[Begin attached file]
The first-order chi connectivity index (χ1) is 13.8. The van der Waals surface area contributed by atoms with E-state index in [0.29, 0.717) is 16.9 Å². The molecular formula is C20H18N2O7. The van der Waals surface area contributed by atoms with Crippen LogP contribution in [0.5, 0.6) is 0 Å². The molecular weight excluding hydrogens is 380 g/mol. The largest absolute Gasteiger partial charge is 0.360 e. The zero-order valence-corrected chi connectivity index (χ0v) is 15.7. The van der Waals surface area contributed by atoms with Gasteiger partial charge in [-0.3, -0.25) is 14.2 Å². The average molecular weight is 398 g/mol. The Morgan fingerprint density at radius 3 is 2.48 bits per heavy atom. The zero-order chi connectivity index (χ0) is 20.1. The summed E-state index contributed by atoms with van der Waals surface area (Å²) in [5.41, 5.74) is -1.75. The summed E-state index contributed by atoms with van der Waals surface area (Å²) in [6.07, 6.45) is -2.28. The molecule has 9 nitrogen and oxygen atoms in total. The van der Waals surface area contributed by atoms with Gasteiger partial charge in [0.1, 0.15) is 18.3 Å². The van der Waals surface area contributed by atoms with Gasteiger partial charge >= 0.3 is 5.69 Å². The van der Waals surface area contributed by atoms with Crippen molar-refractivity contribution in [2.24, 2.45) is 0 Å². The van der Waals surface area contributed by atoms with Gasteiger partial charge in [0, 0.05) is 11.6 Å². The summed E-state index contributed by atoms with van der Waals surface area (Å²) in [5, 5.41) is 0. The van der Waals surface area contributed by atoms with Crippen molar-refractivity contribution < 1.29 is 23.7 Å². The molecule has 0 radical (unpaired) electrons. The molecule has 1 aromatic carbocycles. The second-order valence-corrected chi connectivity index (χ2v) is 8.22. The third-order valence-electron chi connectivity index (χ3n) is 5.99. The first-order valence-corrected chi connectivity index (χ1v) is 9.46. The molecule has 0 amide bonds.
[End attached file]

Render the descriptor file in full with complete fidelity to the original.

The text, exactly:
The first-order chi connectivity index (χ1) is 13.8. The van der Waals surface area contributed by atoms with E-state index in [0.29, 0.717) is 16.9 Å². The molecular formula is C20H18N2O7. The van der Waals surface area contributed by atoms with Crippen LogP contribution in [0.5, 0.6) is 0 Å². The molecular weight excluding hydrogens is 380 g/mol. The largest absolute Gasteiger partial charge is 0.360 e. The zero-order valence-corrected chi connectivity index (χ0v) is 15.7. The van der Waals surface area contributed by atoms with Gasteiger partial charge in [-0.3, -0.25) is 14.2 Å². The average molecular weight is 398 g/mol. The Morgan fingerprint density at radius 3 is 2.48 bits per heavy atom. The zero-order chi connectivity index (χ0) is 20.1. The summed E-state index contributed by atoms with van der Waals surface area (Å²) in [5.41, 5.74) is -1.75. The summed E-state index contributed by atoms with van der Waals surface area (Å²) in [6.07, 6.45) is -2.28. The molecule has 9 nitrogen and oxygen atoms in total. The van der Waals surface area contributed by atoms with Gasteiger partial charge in [0.1, 0.15) is 18.3 Å². The van der Waals surface area contributed by atoms with Gasteiger partial charge >= 0.3 is 5.69 Å². The van der Waals surface area contributed by atoms with Crippen molar-refractivity contribution in [2.24, 2.45) is 0 Å². The van der Waals surface area contributed by atoms with Gasteiger partial charge in [0, 0.05) is 11.6 Å². The summed E-state index contributed by atoms with van der Waals surface area (Å²) in [5, 5.41) is 0. The van der Waals surface area contributed by atoms with Crippen molar-refractivity contribution < 1.29 is 23.7 Å². The molecule has 0 radical (unpaired) electrons. The molecule has 1 aromatic carbocycles. The second-order valence-corrected chi connectivity index (χ2v) is 8.22. The third-order valence-electron chi connectivity index (χ3n) is 5.99. The first-order valence-corrected chi connectivity index (χ1v) is 9.46. The molecule has 0 amide bonds.